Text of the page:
Millions of children are back to school. The final challenge they face, avoiding getting sick with the delta variant of COVID-19.

The number of children hospitalized across the country is at its highest level for more than a year. Moms and dads reached out to us, worried about sending their kids back to school for in-person learning. We posted a poll, asking you which areas are you most nervous about? We then asked our medical expert, Dr Amesh Adalja of the Johns Hopkins Center for Health Security, to rank the risk of each stain.

Waking up with a cough and runny nose: High risk. If your child wakes up with any of the symptoms of COVID-19 or the flu, Dr Adalja says the risk of transmission may be high, especially for unvaccinated children. Parents should have their child tested immediately either at the doctor’s office or using a home test. Even if it is negative, it is best to keep your child at home to prevent them from spreading any other type of virus.

In the school bus: Low risk. In our survey, just over 25% of you were worried about the school bus. With the windows and door open, good ventilation decreases the risk of COVID-19. Many school bus companies and districts have made masks mandatory, socially estranged children sitting on the bus, require drivers to disinfect their buses between routes, and make hand sanitizer available to all children.

Gym classes: Medium risk. Since children exercise, breathe heavily, and emit more sputum particles from their mouths; the risk of transmission is higher. Especially if the masks are not worn. This risk can be mitigated by opening the windows and doors of the gymnasium or by organizing gymnastics classes outside.

Class without masks: Medium risk. In our survey, almost 25% of you say you are concerned about the classroom. Children sitting in a classroom for hours on end means there is an average risk of transmission. Opening windows, positioning desks 6 feet apart, wearing masks, and having a teacher vaccinated will reduce the risk.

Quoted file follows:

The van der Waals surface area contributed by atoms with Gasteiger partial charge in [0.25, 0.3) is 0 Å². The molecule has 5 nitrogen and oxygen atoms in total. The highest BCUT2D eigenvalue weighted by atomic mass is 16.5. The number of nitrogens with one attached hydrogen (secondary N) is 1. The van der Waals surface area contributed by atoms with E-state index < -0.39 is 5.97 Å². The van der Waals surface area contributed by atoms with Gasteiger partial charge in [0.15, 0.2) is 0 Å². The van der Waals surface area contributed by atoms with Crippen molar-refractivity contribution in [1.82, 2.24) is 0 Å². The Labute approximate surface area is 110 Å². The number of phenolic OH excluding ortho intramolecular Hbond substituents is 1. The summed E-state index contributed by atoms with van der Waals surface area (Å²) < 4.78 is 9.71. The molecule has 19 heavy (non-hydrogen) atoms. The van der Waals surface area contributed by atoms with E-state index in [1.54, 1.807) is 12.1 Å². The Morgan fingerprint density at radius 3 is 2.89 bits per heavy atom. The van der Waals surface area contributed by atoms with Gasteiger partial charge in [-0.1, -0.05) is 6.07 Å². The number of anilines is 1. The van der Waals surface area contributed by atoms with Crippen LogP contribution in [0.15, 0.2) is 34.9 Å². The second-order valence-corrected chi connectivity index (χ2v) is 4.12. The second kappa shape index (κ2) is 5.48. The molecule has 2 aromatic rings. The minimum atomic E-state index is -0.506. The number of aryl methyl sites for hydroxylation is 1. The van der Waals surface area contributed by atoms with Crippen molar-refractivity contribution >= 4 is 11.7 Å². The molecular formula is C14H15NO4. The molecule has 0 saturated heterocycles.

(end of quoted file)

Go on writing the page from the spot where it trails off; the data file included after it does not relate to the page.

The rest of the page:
Classroom with masks: Low risk. Dr Adalja says there is data showing that schooling could be conducted safely with masks and social distancing and that was the case even before vaccines were available. He says transmission was not driven by classrooms but by sports and extracurricular activities in the pre-vaccine era.

Lunch in the cafeteria: Medium risk. This is the area that concerned nearly half of you when we looked at our survey results. When the children eat, the masks come off. This risk can be mitigated by opening the windows for better ventilation of the cafeteria. Children also need to be socially distanced and sit with their classes to reduce transmission.

Outdoor sports / extracurricular activities: low risk. We know that outside transmission is not a major way of spreading the virus. Dr Adalja says schools should follow this and move indoor activities to the outdoors, which decreases risk and decreases reliance on masks.

Morning carpooling: Medium risk. If several families participate in carpooling, the risk is medium. The risk can be reduced if you create a carpooling group with just one other family. Medical experts are advising these adults to get vaccinated, everyone in the carpool should wear masks, and windows should be down.

Recreation: Low risk. Transmission outdoors is not a major way of spreading the virus, so children in the playground and running outdoors are generally safe.